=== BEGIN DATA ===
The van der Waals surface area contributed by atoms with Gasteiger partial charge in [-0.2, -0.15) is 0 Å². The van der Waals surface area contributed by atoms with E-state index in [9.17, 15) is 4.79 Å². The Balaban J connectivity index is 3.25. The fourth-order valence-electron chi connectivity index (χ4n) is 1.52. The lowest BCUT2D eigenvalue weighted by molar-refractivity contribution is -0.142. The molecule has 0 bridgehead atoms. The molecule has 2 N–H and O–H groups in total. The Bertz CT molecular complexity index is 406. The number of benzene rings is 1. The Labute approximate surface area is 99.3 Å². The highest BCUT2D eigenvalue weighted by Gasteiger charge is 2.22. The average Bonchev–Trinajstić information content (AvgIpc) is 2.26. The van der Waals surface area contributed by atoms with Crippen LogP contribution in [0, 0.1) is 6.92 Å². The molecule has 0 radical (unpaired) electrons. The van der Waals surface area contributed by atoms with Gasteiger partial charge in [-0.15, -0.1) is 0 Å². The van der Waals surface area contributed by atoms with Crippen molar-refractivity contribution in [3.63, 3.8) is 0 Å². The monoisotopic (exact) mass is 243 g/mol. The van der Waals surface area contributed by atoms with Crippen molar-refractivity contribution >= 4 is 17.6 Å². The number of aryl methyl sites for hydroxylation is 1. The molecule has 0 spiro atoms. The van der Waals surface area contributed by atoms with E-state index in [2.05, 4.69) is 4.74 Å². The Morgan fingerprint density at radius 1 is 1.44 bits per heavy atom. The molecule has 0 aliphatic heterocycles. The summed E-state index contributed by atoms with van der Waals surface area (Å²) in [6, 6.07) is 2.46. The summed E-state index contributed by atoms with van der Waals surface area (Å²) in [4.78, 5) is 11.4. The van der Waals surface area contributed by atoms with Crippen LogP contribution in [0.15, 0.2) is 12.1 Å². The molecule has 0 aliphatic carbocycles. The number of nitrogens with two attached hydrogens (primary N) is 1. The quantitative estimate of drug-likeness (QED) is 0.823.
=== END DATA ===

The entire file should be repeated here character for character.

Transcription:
The van der Waals surface area contributed by atoms with Gasteiger partial charge in [-0.2, -0.15) is 0 Å². The van der Waals surface area contributed by atoms with E-state index in [9.17, 15) is 4.79 Å². The Balaban J connectivity index is 3.25. The fourth-order valence-electron chi connectivity index (χ4n) is 1.52. The lowest BCUT2D eigenvalue weighted by molar-refractivity contribution is -0.142. The molecule has 0 bridgehead atoms. The molecule has 2 N–H and O–H groups in total. The Bertz CT molecular complexity index is 406. The number of benzene rings is 1. The Labute approximate surface area is 99.3 Å². The highest BCUT2D eigenvalue weighted by Gasteiger charge is 2.22. The average Bonchev–Trinajstić information content (AvgIpc) is 2.26. The van der Waals surface area contributed by atoms with Crippen LogP contribution in [0, 0.1) is 6.92 Å². The molecule has 0 radical (unpaired) electrons. The van der Waals surface area contributed by atoms with Gasteiger partial charge in [-0.15, -0.1) is 0 Å². The van der Waals surface area contributed by atoms with Crippen molar-refractivity contribution in [3.63, 3.8) is 0 Å². The monoisotopic (exact) mass is 243 g/mol. The van der Waals surface area contributed by atoms with Crippen molar-refractivity contribution >= 4 is 17.6 Å². The number of aryl methyl sites for hydroxylation is 1. The molecule has 0 spiro atoms. The van der Waals surface area contributed by atoms with E-state index in [2.05, 4.69) is 4.74 Å². The Morgan fingerprint density at radius 1 is 1.44 bits per heavy atom. The molecule has 0 aliphatic heterocycles. The summed E-state index contributed by atoms with van der Waals surface area (Å²) in [6, 6.07) is 2.46. The summed E-state index contributed by atoms with van der Waals surface area (Å²) in [4.78, 5) is 11.4. The van der Waals surface area contributed by atoms with Crippen LogP contribution in [0.15, 0.2) is 12.1 Å². The molecule has 0 aliphatic carbocycles. The number of nitrogens with two attached hydrogens (primary N) is 1. The quantitative estimate of drug-likeness (QED) is 0.823.